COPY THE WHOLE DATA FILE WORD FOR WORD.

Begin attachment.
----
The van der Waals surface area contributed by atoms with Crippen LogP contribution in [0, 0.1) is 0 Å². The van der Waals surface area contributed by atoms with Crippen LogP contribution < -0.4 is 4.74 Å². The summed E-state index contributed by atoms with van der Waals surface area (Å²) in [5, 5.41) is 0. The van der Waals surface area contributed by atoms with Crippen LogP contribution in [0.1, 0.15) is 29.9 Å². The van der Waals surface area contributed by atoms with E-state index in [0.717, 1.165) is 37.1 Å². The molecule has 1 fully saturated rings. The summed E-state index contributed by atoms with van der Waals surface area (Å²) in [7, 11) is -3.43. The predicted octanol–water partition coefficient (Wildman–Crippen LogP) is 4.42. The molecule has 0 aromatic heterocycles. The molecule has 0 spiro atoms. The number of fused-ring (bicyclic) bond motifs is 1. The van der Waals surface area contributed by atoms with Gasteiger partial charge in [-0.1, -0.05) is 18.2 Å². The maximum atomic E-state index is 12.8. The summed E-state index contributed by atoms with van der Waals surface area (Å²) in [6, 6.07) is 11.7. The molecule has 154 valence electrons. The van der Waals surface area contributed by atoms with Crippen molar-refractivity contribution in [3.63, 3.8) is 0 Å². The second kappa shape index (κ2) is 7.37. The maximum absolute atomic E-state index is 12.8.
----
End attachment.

The van der Waals surface area contributed by atoms with Crippen LogP contribution in [0, 0.1) is 0 Å². The van der Waals surface area contributed by atoms with Crippen LogP contribution < -0.4 is 4.74 Å². The summed E-state index contributed by atoms with van der Waals surface area (Å²) in [5, 5.41) is 0. The van der Waals surface area contributed by atoms with Crippen LogP contribution in [0.1, 0.15) is 29.9 Å². The van der Waals surface area contributed by atoms with E-state index in [0.717, 1.165) is 37.1 Å². The molecule has 1 fully saturated rings. The summed E-state index contributed by atoms with van der Waals surface area (Å²) in [7, 11) is -3.43. The predicted octanol–water partition coefficient (Wildman–Crippen LogP) is 4.42. The molecule has 0 aromatic heterocycles. The molecule has 0 spiro atoms. The number of fused-ring (bicyclic) bond motifs is 1. The van der Waals surface area contributed by atoms with Gasteiger partial charge in [-0.1, -0.05) is 18.2 Å². The maximum atomic E-state index is 12.8. The summed E-state index contributed by atoms with van der Waals surface area (Å²) in [6, 6.07) is 11.7. The molecule has 154 valence electrons. The van der Waals surface area contributed by atoms with Crippen molar-refractivity contribution in [3.63, 3.8) is 0 Å². The second kappa shape index (κ2) is 7.37. The maximum absolute atomic E-state index is 12.8.